swiftmapsreduce

Iterating array of array in swift using map


I am trying to udnerstand the concept of map function in swift. I want to iterate an array of array in such a way that I can print each element in every array along with it's index. Below is my code

var raceResults = [["one","two","four"],["two","one","five","six"],["two","one","four","ten"],["one","two","four"]]

   raceResults.map {
        return $0 // Returns first array 
    }.map { 
        print($0) // was expecting each element in first array here but it's whole array 
    }

I am wondering how can I get hold over every single element in array using chaining ?


Solution

  • Let's start with a single array, like:

    let raceResult = ["one", "two", "four"]
    

    If we want to combine each element with an offset counting from 0, we can use Array.enumerated(), along with map.

    let numberedRaceResult = raceResult
        .enumerated()
        .map { offset, element in "\(offset). \(element)" }
    
    for numberedResult in numberedRaceResult {
        print(numberedResult)
    }
    
    // Prints:
    // 0. one
    // 1. two
    // 2. four
    

    You can see that I didn't call print inside the closure passed to map. You can do this, but it kind of defeats the purpose of map (which is to create an equal-sized output array from the transformed elements of the input array), because the result would be unused. In that case, it makes more sense to just use a for loop or a call to forEach, like @Sh_Khan showed.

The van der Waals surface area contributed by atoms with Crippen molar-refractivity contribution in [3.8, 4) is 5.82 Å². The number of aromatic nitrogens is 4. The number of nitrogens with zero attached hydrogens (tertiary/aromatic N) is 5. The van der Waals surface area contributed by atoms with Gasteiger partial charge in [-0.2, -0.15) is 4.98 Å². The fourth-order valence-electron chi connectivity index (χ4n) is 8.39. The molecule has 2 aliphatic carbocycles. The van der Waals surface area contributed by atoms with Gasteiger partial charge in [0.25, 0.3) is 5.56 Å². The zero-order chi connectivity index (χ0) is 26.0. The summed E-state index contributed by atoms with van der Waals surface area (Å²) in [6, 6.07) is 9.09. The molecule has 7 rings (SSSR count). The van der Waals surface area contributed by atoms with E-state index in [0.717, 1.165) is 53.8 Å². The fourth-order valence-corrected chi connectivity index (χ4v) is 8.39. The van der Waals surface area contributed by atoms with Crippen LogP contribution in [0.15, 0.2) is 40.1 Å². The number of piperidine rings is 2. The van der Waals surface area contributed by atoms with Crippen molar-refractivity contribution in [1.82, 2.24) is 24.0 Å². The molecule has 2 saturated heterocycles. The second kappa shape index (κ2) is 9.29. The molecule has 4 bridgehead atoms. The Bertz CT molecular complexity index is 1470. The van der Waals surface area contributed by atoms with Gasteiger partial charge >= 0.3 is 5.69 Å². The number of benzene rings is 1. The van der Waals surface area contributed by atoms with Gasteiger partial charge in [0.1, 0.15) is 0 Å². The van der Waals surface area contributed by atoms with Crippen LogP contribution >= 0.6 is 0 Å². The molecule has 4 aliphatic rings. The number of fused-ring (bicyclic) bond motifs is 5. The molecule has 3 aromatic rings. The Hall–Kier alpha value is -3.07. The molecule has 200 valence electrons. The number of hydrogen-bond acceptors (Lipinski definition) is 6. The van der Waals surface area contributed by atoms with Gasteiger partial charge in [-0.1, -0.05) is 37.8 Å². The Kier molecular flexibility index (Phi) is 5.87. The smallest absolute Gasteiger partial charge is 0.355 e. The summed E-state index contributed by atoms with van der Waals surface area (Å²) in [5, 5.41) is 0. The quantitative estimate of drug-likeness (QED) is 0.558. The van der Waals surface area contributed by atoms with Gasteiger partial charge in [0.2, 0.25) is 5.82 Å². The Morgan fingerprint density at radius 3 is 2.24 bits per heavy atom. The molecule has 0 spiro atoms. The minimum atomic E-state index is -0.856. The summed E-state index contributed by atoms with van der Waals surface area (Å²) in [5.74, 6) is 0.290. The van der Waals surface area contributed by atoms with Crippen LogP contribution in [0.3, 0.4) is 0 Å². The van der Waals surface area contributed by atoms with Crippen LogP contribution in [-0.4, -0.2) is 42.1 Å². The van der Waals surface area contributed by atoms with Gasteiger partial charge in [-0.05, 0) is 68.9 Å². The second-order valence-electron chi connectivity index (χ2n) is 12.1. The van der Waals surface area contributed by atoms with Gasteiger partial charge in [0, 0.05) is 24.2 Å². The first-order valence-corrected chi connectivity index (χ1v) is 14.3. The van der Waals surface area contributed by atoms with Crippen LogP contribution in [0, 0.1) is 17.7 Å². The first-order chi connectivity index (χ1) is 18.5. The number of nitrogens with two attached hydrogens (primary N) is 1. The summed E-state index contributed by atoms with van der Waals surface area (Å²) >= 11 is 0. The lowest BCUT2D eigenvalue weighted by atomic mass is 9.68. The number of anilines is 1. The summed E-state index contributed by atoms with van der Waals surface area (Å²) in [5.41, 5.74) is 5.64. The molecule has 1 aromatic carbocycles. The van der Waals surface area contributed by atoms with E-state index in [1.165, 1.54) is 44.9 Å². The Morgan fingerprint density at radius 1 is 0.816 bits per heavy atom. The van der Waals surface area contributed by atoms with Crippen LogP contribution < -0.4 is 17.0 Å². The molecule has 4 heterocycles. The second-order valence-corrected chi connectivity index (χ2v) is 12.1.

To handle a nested array, it's much the same. We can use the same logic as for one array, but apply it to each sub-array.

    let raceResults = [
        ["one", "two", "four"],
        ["two", "one", "five", "six"],
        ["two", "one", "four", "ten"],
        ["one", "two", "four"],
    ]
    
    let numberedRaceResults = raceResults
        .enumerated()
        .flatMap { outterOffset, raceResult in
            raceResult
                .enumerated()
                .map { innerOffset, element in "\(outterOffset).\(innerOffset). \(element)" }
        }
    
    for numberedResult in numberedRaceResults {
        print(numberedResult)
    }
    
    // Prints:
    // 0.0. one
    // 0.1. two
    // 0.2. four
    // 1.0. two
    // 1.1. one
    // 1.2. five
    // 1.3. six
    // 2.0. two
    // 2.1. one
    // 2.2. four
    // 2.3. ten
    // 3.0. one
    // 3.1. two
    // 3.2. four
    

    You'll notice that I used flatMap on the outter array, instead of a simple map. You can change it back and forth and compare the result. In short, flatMap gives you a single flat array of string results, rather than an array of sub-arrays of strings.